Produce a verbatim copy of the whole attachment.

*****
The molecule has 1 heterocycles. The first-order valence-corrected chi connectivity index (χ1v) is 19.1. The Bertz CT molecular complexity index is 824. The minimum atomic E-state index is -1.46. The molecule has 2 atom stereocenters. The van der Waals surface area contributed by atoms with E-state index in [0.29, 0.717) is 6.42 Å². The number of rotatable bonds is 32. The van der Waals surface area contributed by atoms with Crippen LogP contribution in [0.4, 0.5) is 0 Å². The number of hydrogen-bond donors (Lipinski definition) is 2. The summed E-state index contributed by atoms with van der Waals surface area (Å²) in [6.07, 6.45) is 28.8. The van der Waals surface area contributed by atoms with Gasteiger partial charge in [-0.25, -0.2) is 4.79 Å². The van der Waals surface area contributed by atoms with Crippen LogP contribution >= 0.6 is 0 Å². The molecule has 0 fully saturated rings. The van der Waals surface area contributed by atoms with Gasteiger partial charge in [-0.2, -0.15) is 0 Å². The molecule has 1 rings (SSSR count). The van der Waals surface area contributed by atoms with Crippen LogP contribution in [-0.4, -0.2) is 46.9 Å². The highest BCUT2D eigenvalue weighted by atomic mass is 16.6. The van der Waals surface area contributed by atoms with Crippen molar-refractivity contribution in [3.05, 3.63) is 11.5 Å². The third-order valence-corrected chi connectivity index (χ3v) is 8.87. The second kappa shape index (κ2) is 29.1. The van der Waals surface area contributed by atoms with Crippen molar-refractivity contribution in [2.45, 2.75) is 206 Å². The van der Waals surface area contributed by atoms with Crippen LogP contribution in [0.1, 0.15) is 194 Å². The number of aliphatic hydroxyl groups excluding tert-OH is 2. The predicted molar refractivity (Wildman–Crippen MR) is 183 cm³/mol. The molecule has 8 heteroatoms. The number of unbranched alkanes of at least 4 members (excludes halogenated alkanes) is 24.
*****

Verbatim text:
The molecule has 1 heterocycles. The first-order valence-corrected chi connectivity index (χ1v) is 19.1. The Bertz CT molecular complexity index is 824. The minimum atomic E-state index is -1.46. The molecule has 2 atom stereocenters. The van der Waals surface area contributed by atoms with E-state index in [0.29, 0.717) is 6.42 Å². The number of rotatable bonds is 32. The van der Waals surface area contributed by atoms with Crippen LogP contribution in [0.4, 0.5) is 0 Å². The number of hydrogen-bond donors (Lipinski definition) is 2. The summed E-state index contributed by atoms with van der Waals surface area (Å²) in [6.07, 6.45) is 28.8. The van der Waals surface area contributed by atoms with Gasteiger partial charge in [-0.25, -0.2) is 4.79 Å². The van der Waals surface area contributed by atoms with Crippen LogP contribution >= 0.6 is 0 Å². The molecule has 0 fully saturated rings. The van der Waals surface area contributed by atoms with Gasteiger partial charge in [-0.2, -0.15) is 0 Å². The molecule has 1 rings (SSSR count). The van der Waals surface area contributed by atoms with Crippen LogP contribution in [-0.4, -0.2) is 46.9 Å². The highest BCUT2D eigenvalue weighted by atomic mass is 16.6. The van der Waals surface area contributed by atoms with Crippen molar-refractivity contribution in [3.05, 3.63) is 11.5 Å². The third-order valence-corrected chi connectivity index (χ3v) is 8.87. The second kappa shape index (κ2) is 29.1. The van der Waals surface area contributed by atoms with Crippen molar-refractivity contribution in [2.45, 2.75) is 206 Å². The van der Waals surface area contributed by atoms with Crippen LogP contribution in [0.1, 0.15) is 194 Å². The number of aliphatic hydroxyl groups excluding tert-OH is 2. The predicted molar refractivity (Wildman–Crippen MR) is 183 cm³/mol. The molecule has 8 heteroatoms. The number of unbranched alkanes of at least 4 members (excludes halogenated alkanes) is 24.